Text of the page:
The Music Meme: Day 12

Day 12: A song that reminds you of your best friend


It was pretty much inevitable that we'd get to a TMBG song eventually. I've listened to them too long, with too much enjoyment, for there to be no prompt calling up one of their seemingly myriad songs. Still, the reasoning behind this one may not be immediately clear, so allow me to explain:

From the summer of 1981 until 1990, I sat behind the microphone at WXYC Chapel Hill (89.3 on your FM dial) almost every week. My years there introduced me to a lot of material, but it wasn't always the station personnel who were responsible. Sure, the music director would make decisions about which new records would receive Heavy airplay (3 tracks per hour had to come from this bin) and which would receive Medium airplay (1 track per hour, but not that many albums in the bin), and which would be relegated to Light airplay (1 track per hour from all the new records judged unworthy of H or M status), but aside from those five cuts, we DJs were permitted to pick whatever music we wanted. And we were also allowed to take requests.

The request line was always a bit dicey. Sometimes it would be clear that the listener was really digging your show and wanted to hear more music like the kind you were playing, but sometimes it was obviously being used as a thinly-disguised pan of your musical taste. A request might tell you quite a bit about your listener, too. The guy who asked for "Midnight Moonlight" by the Firm, for example, betrayed a degree of ignorance about our DJs in general; when we only got three hours a week to play the music we wanted, we were unlikely to give up nine minutes of that time, especially not for a single uninspired track of Paul Rodgers and Jimmy Page flogging their rockstar reps in order to pay for new beach houses.

At times I got to use the line as an educational tool, such as the time a guy called up to request that I play Pink Floyd's Dark Side of the Moon.

"The whole album?!" I replied, astonished, because there is no WAY a DJ will ever play an entire album (or even one album side) for you, even if it's one he knows well and loves.

"No, just the song."

I blinked, but he couldn't see me. "There is no song called 'Dark Side of the Moon' on it."

"Yes there is!" he insisted.

"There's not," I said, preparing to have to list every track from memory.

"Yes, there is! You know, 'I'll see you on the dark siiiide of the moon...'" he sang.

"Oh, 'Brain Damage'!" I replied.

Click. 

He'd hung up on me, apparently upset that I'd criticized his brain. I went ahead and played "Brain Damage" (and even let the needle run through "Eclipse" to the end of the album, since the two songs are basically one finale), but I took the time to announce to my listeners that the name of the song was, in fact, not "Dark Side of the Moon." I'm dubious about whether my listener ever heard me, and more dubious about whether he thanked me for the lesson.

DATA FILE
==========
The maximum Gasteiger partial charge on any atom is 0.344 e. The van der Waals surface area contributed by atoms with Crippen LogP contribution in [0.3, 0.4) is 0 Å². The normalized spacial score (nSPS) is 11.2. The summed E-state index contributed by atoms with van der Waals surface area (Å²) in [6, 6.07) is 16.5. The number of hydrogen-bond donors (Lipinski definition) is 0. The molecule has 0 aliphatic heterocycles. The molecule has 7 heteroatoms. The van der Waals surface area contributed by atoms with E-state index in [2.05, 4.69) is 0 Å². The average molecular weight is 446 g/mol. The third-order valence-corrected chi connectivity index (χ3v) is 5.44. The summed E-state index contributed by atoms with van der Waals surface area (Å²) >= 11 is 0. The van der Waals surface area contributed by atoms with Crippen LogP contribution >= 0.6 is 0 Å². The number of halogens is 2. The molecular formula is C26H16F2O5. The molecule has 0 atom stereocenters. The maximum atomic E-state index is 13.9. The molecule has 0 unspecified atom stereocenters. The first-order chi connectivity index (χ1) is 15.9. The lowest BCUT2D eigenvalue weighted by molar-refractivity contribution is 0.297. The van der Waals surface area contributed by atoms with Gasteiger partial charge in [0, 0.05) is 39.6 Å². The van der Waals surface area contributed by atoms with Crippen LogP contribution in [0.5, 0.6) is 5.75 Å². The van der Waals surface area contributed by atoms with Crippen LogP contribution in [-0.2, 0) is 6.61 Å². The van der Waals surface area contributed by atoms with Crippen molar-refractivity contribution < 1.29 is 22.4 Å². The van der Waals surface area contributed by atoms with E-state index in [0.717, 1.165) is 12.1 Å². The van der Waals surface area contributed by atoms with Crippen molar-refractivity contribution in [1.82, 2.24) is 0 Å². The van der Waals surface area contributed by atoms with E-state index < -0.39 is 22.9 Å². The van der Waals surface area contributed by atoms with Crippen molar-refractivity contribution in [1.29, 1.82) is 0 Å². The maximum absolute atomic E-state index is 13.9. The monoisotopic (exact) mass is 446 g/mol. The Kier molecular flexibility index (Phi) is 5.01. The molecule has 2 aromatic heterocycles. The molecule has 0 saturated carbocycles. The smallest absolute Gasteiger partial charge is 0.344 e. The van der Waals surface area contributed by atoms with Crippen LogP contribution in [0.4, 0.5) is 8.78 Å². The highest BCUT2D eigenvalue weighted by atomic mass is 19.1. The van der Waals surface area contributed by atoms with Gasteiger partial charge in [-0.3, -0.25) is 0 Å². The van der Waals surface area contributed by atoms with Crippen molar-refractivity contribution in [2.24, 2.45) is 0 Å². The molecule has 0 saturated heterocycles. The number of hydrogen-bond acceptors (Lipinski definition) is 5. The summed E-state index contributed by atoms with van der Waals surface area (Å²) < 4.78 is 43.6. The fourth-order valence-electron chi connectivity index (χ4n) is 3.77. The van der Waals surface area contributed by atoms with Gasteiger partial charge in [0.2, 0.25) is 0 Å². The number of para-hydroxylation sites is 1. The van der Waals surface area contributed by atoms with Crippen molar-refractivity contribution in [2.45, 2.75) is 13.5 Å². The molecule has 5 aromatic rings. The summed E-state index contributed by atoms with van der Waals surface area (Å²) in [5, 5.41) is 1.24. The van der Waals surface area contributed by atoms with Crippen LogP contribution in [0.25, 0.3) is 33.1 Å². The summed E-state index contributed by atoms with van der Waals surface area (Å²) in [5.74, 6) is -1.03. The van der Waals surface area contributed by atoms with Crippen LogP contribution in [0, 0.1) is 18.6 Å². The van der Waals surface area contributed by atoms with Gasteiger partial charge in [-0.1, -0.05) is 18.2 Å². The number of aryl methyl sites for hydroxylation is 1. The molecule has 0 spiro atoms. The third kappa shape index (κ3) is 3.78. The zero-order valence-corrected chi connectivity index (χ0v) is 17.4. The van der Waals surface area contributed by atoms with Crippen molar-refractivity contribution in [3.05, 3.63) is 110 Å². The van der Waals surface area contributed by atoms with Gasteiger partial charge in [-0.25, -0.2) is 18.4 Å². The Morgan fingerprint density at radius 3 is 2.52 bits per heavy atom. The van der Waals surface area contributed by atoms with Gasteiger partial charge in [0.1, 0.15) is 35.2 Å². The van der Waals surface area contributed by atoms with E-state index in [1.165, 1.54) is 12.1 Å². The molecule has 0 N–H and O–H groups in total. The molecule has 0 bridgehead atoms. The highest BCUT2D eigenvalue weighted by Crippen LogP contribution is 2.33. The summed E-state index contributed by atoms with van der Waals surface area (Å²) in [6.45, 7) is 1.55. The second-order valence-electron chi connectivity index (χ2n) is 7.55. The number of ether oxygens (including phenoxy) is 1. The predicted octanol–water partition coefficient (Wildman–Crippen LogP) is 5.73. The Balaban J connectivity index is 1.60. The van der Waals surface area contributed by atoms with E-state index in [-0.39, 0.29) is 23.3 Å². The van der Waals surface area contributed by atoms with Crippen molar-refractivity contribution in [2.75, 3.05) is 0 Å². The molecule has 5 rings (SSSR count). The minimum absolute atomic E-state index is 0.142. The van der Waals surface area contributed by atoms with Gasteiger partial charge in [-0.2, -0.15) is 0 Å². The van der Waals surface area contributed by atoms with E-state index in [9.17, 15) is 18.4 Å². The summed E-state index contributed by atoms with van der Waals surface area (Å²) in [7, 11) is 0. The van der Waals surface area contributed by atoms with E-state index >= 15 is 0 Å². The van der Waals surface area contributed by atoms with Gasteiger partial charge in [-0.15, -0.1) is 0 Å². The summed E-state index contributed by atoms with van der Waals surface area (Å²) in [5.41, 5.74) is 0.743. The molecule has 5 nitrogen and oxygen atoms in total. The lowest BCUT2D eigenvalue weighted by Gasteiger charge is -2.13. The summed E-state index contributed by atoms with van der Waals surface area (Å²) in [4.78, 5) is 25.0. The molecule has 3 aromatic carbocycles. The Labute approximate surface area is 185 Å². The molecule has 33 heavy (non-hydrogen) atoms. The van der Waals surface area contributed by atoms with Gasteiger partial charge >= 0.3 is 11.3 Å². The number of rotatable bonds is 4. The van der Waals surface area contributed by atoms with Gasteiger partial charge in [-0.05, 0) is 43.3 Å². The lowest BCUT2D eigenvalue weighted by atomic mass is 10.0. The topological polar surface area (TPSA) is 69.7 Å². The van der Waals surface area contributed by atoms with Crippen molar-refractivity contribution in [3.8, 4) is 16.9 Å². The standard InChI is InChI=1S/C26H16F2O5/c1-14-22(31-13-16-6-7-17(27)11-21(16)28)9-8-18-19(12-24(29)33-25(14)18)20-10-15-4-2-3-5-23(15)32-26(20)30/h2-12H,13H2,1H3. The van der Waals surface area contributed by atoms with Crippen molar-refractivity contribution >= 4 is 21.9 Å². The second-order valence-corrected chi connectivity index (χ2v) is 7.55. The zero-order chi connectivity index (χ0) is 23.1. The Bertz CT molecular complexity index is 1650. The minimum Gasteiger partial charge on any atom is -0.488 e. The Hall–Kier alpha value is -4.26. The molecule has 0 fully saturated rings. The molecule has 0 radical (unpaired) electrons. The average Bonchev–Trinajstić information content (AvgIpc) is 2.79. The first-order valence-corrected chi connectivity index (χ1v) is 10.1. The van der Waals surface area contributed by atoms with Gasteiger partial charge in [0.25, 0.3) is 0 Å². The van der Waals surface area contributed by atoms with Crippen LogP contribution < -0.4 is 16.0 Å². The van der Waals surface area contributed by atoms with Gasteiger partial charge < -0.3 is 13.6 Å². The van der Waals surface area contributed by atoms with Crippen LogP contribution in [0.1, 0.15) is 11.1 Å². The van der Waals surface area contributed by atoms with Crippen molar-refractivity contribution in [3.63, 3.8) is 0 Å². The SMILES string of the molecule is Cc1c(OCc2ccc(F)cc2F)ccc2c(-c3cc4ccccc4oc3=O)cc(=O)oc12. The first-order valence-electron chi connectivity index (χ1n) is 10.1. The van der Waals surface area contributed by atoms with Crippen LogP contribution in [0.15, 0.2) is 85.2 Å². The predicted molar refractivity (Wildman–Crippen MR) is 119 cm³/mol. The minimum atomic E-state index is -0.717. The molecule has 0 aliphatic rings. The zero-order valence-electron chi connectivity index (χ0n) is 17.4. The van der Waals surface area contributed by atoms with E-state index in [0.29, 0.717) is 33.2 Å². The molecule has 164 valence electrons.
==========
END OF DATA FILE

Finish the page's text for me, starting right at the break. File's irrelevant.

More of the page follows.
But the request line was also helpful because it allowed me to make my friends happy. If Ginny or Tom or Stu or any of my Chapel Hill pals wanted to hear something, they could make it happen with a phone call, and once I started dating Kelly (in May of '85), that privilege extended to her as well. Soon we were married and I started grad school, but I could still usually count on her to tune in to my shift, and often to call in with a request. Usually she knew what she wanted, but one day in late 1988, she was a bit more tentative.

"Hey, I want to request a song," she said. "I heard it the other day, but I don't know the name."

"Okay," I said. By this time I was not only a veteran DJ, but a record store clerk as well, so I had justifiable confidence in my ability to track down a song based on limited data. "What can you tell me about it?"

"I'm pretty sure it's new, and I think it's about the singer's imaginary Vietnamese girlfriend."

"Okay," I said again. This data was rather more limited than I'd hoped.

"I think her last name is Eng or something."

"Okay," I said, hanging up, and started digging.

For a new record, obviously the first place to look was the New Release bin. I just prayed this was an album the music director had approved for regular airplay and not something hidden back in the main record library. Or worse, it could be an obscure import 12" single that belonged to a DJ instead of the station. I started looking over album covers, hoping there'd be a clue to the song's topic in a title--something like "My Imaginary Vietnamese Girlfriend," say. I did not get that lucky. But as I finally dug my way through the bin to a blue album with some kind of wooden steeple-cum-podium on the front, fortune smiled upon me: though there was no name on the front cover, the song list on the back revealed that the first track was called "Ana Ng," and I gambled (successfully) that this was Kelly's song.

And that is how I was introduced to They Might Be Giants. How I'd missed their first album I don't know--must have been while we were getting married and stuff--but their second, Lincoln, ended up in our collection almost immediately after I heard the first crunchy chords of the opening song. Since then Kelly and I have delighted in TMBG, purchasing over a dozen of their recordings, introducing them to our kids (long before the band actually made any records for kids), and seeing them live on multiple occasions, including the occasion of Kelly's birthday, where the clock struck midnight and she turned forty right as the band was playing "She's an Angel."

So yes, I'm fortunate enough to be married to my best friend, and I'm reminded of her whenever this song plays. Had she been Vietnamese, I would have been perfectly happy, but I'm so, so grateful she's not imaginary.

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This page contains a single entry by Peter Cashwell published on August 17, 2017 12:50 PM.

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